The Road to Health is Paved with Good Intestines #4: The Stomach

iStock_000012048107Small-300x300Last month our journey through the gastrointestinal tract took us from the mouth down the tube called the esophagus.  As the journey continues in this the fourth blog in this series, we have come out of the esophagus and found our way into the stomach.

When most people think about digestion, the stomach is probably the first thing that comes to mind.  The stomach is a muscular, elastic pear shaped bag that can comfortably hold about a quart of food.  It is in the stomach where the real physical dis-assembly of the food you ate takes place.

The stomach has three tools that it uses to accomplish this.  First it produces hydrochloric acid that breaks down the proteins in our food and kills bacteria that may have been growing on our food to prevent infection.  Second it produces digestive enzymes that further help to rip apart proteins, fats, and carbohydrates.  Third the muscular mechanical action of the stomach physically macerates the food into small particles allowing the acid and the enzymes to work even more effectively.

From the time that you eat a food, it typically takes 2 to 4 hours for the stomach to work on breaking it down before letting it continue on to the small intestine.  By the time it is released into the small intestine it should bear no resemblance to the meal that you ate.

Unfortunately, there are many things that can impair this function from occurring optimally such as:

  • Eating while you are under stress or eating without paying attention to what you are eating.
  • Eating too fast and not chewing your food well.
  • Taking antacid and acid blocking medications
  • Eating too much
  • Low stomach acid production
  • Infection with the bacteria H. pylori

Some of the consequences of impaired stomach digestive function include:

  • Stomach pain
  • Reflux or heartburn
  • Gas and bloating
  • Nausea
  • Constipation or diarrhea
  • Nutrient deficiencies or insufficiencies
  • Increased risk of developing food sensitivities
  • Increase risk of developing chronic bacterial infections of the small intestine.

The stomach actually works better when it is not completely full.  Have you ever tried to use your blender when it is too full? You end up with a big mess all over the kitchen and your smoothie doesn’t get blended very well.  If the stomach is too full it can’t break things down very well.  In addition pressure builds up and the stomach contents can find their way back up into the esophagus.  When this happens it can cause the burning that we associate with heartburn.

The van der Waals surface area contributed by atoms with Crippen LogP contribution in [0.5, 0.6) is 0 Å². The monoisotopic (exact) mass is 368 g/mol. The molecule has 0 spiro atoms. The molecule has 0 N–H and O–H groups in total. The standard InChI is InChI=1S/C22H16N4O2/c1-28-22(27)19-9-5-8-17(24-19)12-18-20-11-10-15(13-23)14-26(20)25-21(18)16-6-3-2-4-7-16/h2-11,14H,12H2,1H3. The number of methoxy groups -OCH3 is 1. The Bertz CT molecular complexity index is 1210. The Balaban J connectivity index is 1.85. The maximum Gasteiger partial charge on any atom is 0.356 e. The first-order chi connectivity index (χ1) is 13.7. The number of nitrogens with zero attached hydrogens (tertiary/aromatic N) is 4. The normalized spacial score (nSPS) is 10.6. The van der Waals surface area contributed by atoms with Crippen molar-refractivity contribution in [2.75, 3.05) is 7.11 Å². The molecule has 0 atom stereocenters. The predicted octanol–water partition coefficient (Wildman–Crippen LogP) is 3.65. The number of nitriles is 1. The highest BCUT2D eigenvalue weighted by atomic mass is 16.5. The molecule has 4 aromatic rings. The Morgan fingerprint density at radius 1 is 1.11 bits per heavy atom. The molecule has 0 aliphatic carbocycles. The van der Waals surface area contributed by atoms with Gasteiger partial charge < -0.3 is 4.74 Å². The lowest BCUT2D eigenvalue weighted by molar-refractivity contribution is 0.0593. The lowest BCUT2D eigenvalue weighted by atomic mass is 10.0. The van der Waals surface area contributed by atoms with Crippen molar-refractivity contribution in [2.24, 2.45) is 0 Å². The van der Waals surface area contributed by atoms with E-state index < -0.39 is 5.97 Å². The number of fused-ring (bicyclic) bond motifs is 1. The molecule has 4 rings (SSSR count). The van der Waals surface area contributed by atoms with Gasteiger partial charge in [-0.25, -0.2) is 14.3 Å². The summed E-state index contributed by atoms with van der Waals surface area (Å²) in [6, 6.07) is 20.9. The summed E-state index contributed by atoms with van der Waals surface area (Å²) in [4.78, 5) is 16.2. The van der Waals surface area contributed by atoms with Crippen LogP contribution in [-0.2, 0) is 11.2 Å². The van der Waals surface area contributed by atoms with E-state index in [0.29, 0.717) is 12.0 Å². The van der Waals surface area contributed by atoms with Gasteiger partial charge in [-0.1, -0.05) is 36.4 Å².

In order to optimize he ability of your stomach to adequately break down you food and prepare it for its journey through the small intestine, I recommend the following:

  • Try to eat in a calm, relaxed, mindful state.  (See the first blog in this series for more details.)
  • Chew your food thoroughly before swallowing.  (See the second blog in this series for more details).
  • Do not over eat.  Eat only until you are about 80% full to allow your stomach room to do its work.
  • Eat slowly to allow the stomach time produce stomach acid and enzymes.
  • Avoid long term use of antacids or stomach blocking medications.  If you have to take these daily, it is time to seek professional guidance to determine and fix the underlying issues.
  • To help further stimulate the digestive function consider taking digestive bitters (see last month’s blog) or drink the juice of half a lemon in 3 to 4oz of room temperature water before you eat.

If symptoms persist, you may need to supplement with digestive enzymes or hydrochloric acid.  Working with a practitioner who is knowledgeable about optimizing digestive function can be helpful in determining if these therapies may be helpful and how best to use them.

You may be wondering why the hydrochloric acid in your stomach doesn’t it just burn a hole right through it.  Fortunately for us, the lining of our stomach is protected by a layer of mucous.  However if that mucous layer breaks down it will allow the acid to burn a hole in the lining.  This is what happens when someone develops an ulcer.

While it used to be though that most ulcers were caused by stress, it has since been found that there is a bacteria called Helicobacter pylori that is to blame.  While most bacteria are killed off in the acid environment, H. pylori can thrive in it leading to irritation, inflammation, and ulceration of the stomach lining.  When this happens, it not only hurts, but it also impairs digestion by decreasing stomach acid production and it impairs absorption of certain vitamins and minerals such as zinc and vitamin B21.

While treatment of stomach ulcers can often require the use of antibiotics, the licorice compound that I mentioned in last month’s blog (DGL) can often be helpful in restoring the mucous lining to the stomach and getting rid of the bacteria H. pylori. 1 to 2 tablets chewed before each meal can often helped to relieve symptoms and allow healing to take place.

Severe cases of ulceration can lead to blood loss and be a serious health concern.  If symptoms persist or get worse, seek care from your health care practitioner.

Now that our food has been effectively broken down by the stomach, in our next blog we will look at how we absorb those nutrients in the small intestine and what can cause that ability to be impaired.